The guides are equipped with the latest gadgets. “They (the handlers) would give us mobile mine detectors and Chinese scissors to cut the fence,” he says. “The fence is not a big problem. It only delays the journey. We cut it anyway. And these Chinese scissors can cut anything.”

Baba insists that crossing the LoC is only a mind game. “It is all a psychological game. The army frequently changes the timings of the patrol parties. They keep track of all footmarks. But there is always a way. There is always a patch along this LoC which is not manned,” he says. “And we keep looking for that particular patch.”

Ever since he became a guide in 1990,Baba says he spent the winters in Pakistan where half his family lives. “I would come and go every summer,” he says. The guides,he says,are extremely important for the groups and the handlers keep a close watch over them. “Without guides,it’s impossible. Each time,I would return after taking a group (of militants),there would be a serious question-answer session,” he says. “In the initial days,they (the handlers in PoK) would ask three questions about the journey. Then there were 14 questions,about the route,the position of the posts,the patrolling schedules of the army and every danger,every incident that took place during the journey. The last time,there was a big questionnaire with 43 questions and I had to detail everything—even how the boys behaved during the trek.” He says his answers made a thick file. “One man would ask questions and the other would write down the answers,” he says.

His crossings have not always gone unnoticed. The army has confronted his group on three occasions. “Once I had a group of five. The army had prior information and had laid an ambush for us in a gorge,” he recalls. “Everyone was killed but I escaped unhurt.” He says that the only way the troops can prevent a breach is by detecting the movement of the militants before the infiltration. “Otherwise,an encounter with the army is either a coincidence or a guide’s stupidity,” he says.

Security agencies are now concentrating on intelligence gathering. Apart from the three tiers of physical presence of the army preventing infiltration along the LoC and the Rashtriya Rifles cordon in the hinterland,the emphasis is on human and electronic intelligence.

The recent breach in Keran sector by a group of 25 militants was halted only because the army knew the militants’ plan well in advance. Sources reveal that the J-K Police had picked militant communication several weeks ago about this infiltration and had later confirmed it from their “assets” on the ground. A report,sources say,was sent to various security agencies and the army on March 12. The army,however,avoided a confrontation at the LoC to prevent militants from retreating to PoK. Thus,the group was allowed to infiltrate well inside before the army launched an operation in the Shamsbari range.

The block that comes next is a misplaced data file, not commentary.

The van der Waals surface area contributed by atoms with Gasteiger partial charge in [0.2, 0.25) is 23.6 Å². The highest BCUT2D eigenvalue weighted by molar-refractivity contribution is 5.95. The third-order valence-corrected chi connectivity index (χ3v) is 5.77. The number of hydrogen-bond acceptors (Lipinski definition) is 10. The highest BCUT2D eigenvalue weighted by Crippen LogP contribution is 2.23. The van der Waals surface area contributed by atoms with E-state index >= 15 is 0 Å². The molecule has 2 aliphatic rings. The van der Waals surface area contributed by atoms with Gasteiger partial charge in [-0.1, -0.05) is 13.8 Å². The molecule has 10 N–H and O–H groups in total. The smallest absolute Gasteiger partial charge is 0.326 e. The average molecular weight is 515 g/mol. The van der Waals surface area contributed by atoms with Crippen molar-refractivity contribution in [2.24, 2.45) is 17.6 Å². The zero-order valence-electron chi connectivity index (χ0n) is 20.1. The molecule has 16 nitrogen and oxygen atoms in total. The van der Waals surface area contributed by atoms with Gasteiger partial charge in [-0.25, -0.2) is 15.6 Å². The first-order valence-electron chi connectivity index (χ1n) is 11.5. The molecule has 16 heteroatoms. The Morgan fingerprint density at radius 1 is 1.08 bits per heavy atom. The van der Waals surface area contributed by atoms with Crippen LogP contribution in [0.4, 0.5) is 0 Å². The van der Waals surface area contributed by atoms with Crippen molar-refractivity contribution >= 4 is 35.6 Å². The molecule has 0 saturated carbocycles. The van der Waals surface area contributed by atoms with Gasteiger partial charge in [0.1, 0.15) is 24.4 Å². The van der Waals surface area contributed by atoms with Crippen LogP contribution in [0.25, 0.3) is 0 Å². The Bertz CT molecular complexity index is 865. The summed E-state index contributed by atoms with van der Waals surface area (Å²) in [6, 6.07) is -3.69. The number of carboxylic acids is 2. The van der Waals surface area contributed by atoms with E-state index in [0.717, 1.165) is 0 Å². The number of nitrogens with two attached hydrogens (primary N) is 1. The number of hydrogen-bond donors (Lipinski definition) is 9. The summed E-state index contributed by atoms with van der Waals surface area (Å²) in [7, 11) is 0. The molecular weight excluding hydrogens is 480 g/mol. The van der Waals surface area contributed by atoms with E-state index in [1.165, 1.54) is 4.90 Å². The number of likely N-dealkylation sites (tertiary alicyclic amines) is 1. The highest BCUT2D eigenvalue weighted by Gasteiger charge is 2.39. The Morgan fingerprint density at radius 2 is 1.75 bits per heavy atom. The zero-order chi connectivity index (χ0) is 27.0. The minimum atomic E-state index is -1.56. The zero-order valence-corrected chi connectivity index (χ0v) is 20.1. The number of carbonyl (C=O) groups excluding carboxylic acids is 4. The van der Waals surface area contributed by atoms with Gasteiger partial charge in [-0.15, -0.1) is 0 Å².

Security agencies also have been trying to co-opt the guides to help halt the infiltrating militants and prevent their entry into the Kashmir valley. But that doesn’t always work. Farooq Tiger,a guide who switched sides and was covertly working with the police,was exposed during an infiltration bid through the Gulmarg sector. The militants accompanying him suspected foul play and killed him even before he could call for help.

The current Gurez sector infiltration,where the army is still engaged in an operation,didn’t come as a surprise to the security agencies. Sources reveal that there was prior information,which was not immediately acted upon. A group of 20 militants,sources say,managed to sneak in several kilometres. They had come so far that the guide’s cell conversation was picked during phone surveillance,sources said.

“Till this issue (of Kashmir) doesn’t end,militants will keep on crossing,” says Baba. “There is no way that such a long and difficult LoC can ever be plugged completely,” he adds. The Colonel agrees but emphasises that the infiltration will end only if the Pakistan Army disallows it. “There is no way they (militants) can cross two armies.”

The LoC fence

The LoC fence,also known as the Anti Insurgency Obstacle System in military terms,was completed in September 2004. It cost India close to Rs 250 crore. Due to the heavy snow that damages major portions of the fence—which runs across 743 km of the LoC—the annual maintenance bill is over Rs 50 crore.

The 9-ft high,three-layered obstacle system is based on the Israeli model and incorporated with infiltration detection equipment. There are two barbed wire obstacles with a concertina wire roll in between. Between the barbed wire fences is a thin wire through which a non-lethal but decapacitating electric current is passed. The entire fence is fitted with floodlights that are activated at night. High-tech Israeli and French underground motion sensors are fitted along the fence. These sensors are wired to trigger off an alarm as soon as someone passes by the area. Thermal sensors are also fitted at certain locations to trigger off an alarm.

The fence,however,has not been constructed at certain areas like gullies and ravines,where it would be impossible to set up a structure. These areas have been heavily mined by the army.

The army’s own anti-infiltration network revolves around the fence. While several anti-infiltration posts have been constructed along the fence,patrols are carried out between the fence and the international border.

Army patrols are usually armed with night vision equipment,thermal imagers and Long Range Observation Systems. A successful strategy is to shoot down infiltrators as they attempt to cut through the fence. But army officers say that there are fence-crossing training camps across the border that form part of the final training of militants. Specialised gloves,boots,Chinese cutters and ladders are used by militants to cross the fence.

Manu Pubby